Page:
Tuesday, September 9, 2008

A Response

In response to the great comments that I've gotten to my previous blog, which have stirred so much thought and contemplation in me I thought I would share this e-mail I wrote to one of my commenters...

Thanks for your comments on my blog and your passion. I am excited to know that there are others who are passionate about faith and politics here on campus. You hit the nail on the head with what I’m struggling with in our political system in that neither party fully represents Christian values. I don’t agree with abortion but I also don’t agree with forcing a woman to go through 9 months of pregnancy and labor, and the stigma of giving a baby up for adoption if say she were raped. I also know that prior to Roe v. Wade abortions still happened in large numbers in poor “back alley” conditions. So will that be any different if we overturn Roe v. Wade? Can we overturn Roe v. Wade and somehow keep allowances for certain situations (like medical necessity for mom’s safety, rape, incest, etc)? How do we change the culture as a whole to stop unwanted pregnancies from happening? What I’ve heard is that abstinence-only training programs do not work. What are your thoughts?

I am legitimately wrestling with this conflict between supporting a party that is pro-life but won’t push for immediate, significant energy/environment change, won’t treat all people with simple respect and human dignity, will take action to remove a dictator whose biggest crimes were decades ago, but won’t step in to end genocide happening now. I have a hard time supporting a party that says we need to put criminals in jail longer, but will cut the taxes that pay for jails, a party that says life should always be protected but we will kill criminals because apparently their life is not the same life. I have a hard time supporting a party that says we need to improve our schools but will cut the taxes that pay for schools and teachers. Taxes are not pleasant but they are necessary. I have a hard time supporting a party that preaches individual liberty but will hold people in Guantanamo for years without even bringing official charges against them, much less a fair trial. This only promotes extremist hatred of the United States. I have a hard time supporting a party that says the Constitution (checks and balances) is the rule of law but wants the President to be able to veto anything that comes from Congress and to appoint judges who will legislate that party’s platform from the bench.

As far as I’m concerned, “the least of these” represents more than just unborn babies. It represents all of those lacking in salvation, so let’s talk about capital punishment, throwing people in jail for years but not funding those jails or rehabilitation programs, stopping genocide, treating homosexuals and muslims with the love of Christ while being firm in our faith. If you want to respect life, you must also respect those that are living outside the womb.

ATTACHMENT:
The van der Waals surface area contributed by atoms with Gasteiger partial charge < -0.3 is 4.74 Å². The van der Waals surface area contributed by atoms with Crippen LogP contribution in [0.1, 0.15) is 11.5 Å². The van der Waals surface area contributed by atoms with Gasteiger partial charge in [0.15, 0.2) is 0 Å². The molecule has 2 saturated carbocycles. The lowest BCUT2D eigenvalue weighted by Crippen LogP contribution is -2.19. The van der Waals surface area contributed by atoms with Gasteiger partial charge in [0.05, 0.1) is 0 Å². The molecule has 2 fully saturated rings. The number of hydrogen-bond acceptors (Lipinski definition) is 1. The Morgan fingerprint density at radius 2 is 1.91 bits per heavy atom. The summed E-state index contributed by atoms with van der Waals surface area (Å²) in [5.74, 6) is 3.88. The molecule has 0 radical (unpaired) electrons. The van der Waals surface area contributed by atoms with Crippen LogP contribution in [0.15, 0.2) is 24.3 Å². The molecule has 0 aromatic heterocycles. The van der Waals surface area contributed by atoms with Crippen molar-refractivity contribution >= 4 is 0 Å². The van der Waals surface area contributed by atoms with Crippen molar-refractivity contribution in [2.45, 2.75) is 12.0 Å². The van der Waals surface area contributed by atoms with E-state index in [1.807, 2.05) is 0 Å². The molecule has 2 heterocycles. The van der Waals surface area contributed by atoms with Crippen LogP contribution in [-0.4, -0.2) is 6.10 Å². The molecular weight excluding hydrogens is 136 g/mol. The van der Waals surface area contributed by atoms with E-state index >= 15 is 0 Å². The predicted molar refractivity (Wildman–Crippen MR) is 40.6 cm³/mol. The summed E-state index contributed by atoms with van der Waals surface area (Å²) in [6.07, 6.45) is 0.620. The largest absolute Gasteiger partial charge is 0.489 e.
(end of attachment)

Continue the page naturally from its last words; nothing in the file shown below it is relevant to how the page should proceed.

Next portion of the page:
Let me go into more detail on some of the concerns I have with the Republican platform from a Christian standpoint. The model of Christ as a leader to me was somebody who interacted directly with those who opposed him or those living in sin and challenged them both firmly and compassionately to change their ways. That is in direct opposition to this statement in the GOP Platform, “We oppose entering into a presidential-level, unconditional dialogue with the regime in Iran until it takes steps to improve its behavior.” What my experience in life has been is that when somebody is threatened and not given some level of respect, they lash out. This is no different at the individual or governmental level. If you act arrogantly towards people and governments you cannot be surprised if they respond negatively. Jesus was impactful because he spent time with those who were used to being shunned. This obviously is very tricky to translate to diplomatic policy but I think it is important.

I also feel like an energy platform that does not put a timeline goal in place, like 10 years is absolutely in violation of our call as Christians to be good stewards for the earth. We’ve already seen the impact of 40 years (28 years of Republican Presidencies) of talking about changing our energy focus and not doing anything about it, expecting the market to take care of it and develop new technologies. We need specific plans with specific goals and specific timeframes. I’ve read the entire GOP platform on energy and climate change and while it looks good, it lacks commitment.

As a future healthcare provider I disagree with components of this statement, “No health care professional —
doctor, nurse, or pharmacist — or organization should ever be required to perform, provide for, or refer for a health care service against their conscience for any reason.” Every medical ethicist with any credibility agrees that we at least have a responsibility to refer patients if we personally will not provide a service. I also think it is horribly reckless to say we could deny care “for any reason”.

I’m sure I’ve probably stirred more frustration in you and for that I apologize. Discussion is good and you have challenged me to think more deeply about priorities!